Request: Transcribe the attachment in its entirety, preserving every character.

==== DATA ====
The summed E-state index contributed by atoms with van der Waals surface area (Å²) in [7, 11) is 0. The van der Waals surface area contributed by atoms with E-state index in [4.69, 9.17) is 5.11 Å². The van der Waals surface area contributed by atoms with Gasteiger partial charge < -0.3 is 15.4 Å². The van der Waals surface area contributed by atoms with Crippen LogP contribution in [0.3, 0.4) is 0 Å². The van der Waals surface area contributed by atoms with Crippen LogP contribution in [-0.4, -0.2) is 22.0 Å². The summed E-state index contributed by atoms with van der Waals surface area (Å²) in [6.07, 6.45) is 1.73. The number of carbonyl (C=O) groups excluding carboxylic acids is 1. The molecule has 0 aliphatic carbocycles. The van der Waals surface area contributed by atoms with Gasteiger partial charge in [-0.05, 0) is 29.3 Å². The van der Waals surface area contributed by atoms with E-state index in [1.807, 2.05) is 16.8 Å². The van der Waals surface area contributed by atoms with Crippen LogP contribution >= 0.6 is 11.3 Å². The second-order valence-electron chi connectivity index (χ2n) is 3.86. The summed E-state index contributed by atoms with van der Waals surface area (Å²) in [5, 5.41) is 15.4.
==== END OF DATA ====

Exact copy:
The summed E-state index contributed by atoms with van der Waals surface area (Å²) in [7, 11) is 0. The van der Waals surface area contributed by atoms with E-state index in [4.69, 9.17) is 5.11 Å². The van der Waals surface area contributed by atoms with Gasteiger partial charge < -0.3 is 15.4 Å². The van der Waals surface area contributed by atoms with Crippen LogP contribution in [0.3, 0.4) is 0 Å². The van der Waals surface area contributed by atoms with Crippen LogP contribution in [-0.4, -0.2) is 22.0 Å². The summed E-state index contributed by atoms with van der Waals surface area (Å²) in [6.07, 6.45) is 1.73. The number of carbonyl (C=O) groups excluding carboxylic acids is 1. The molecule has 0 aliphatic carbocycles. The van der Waals surface area contributed by atoms with Gasteiger partial charge in [-0.05, 0) is 29.3 Å². The van der Waals surface area contributed by atoms with E-state index in [1.807, 2.05) is 16.8 Å². The van der Waals surface area contributed by atoms with Crippen LogP contribution >= 0.6 is 11.3 Å². The second-order valence-electron chi connectivity index (χ2n) is 3.86. The summed E-state index contributed by atoms with van der Waals surface area (Å²) in [5, 5.41) is 15.4.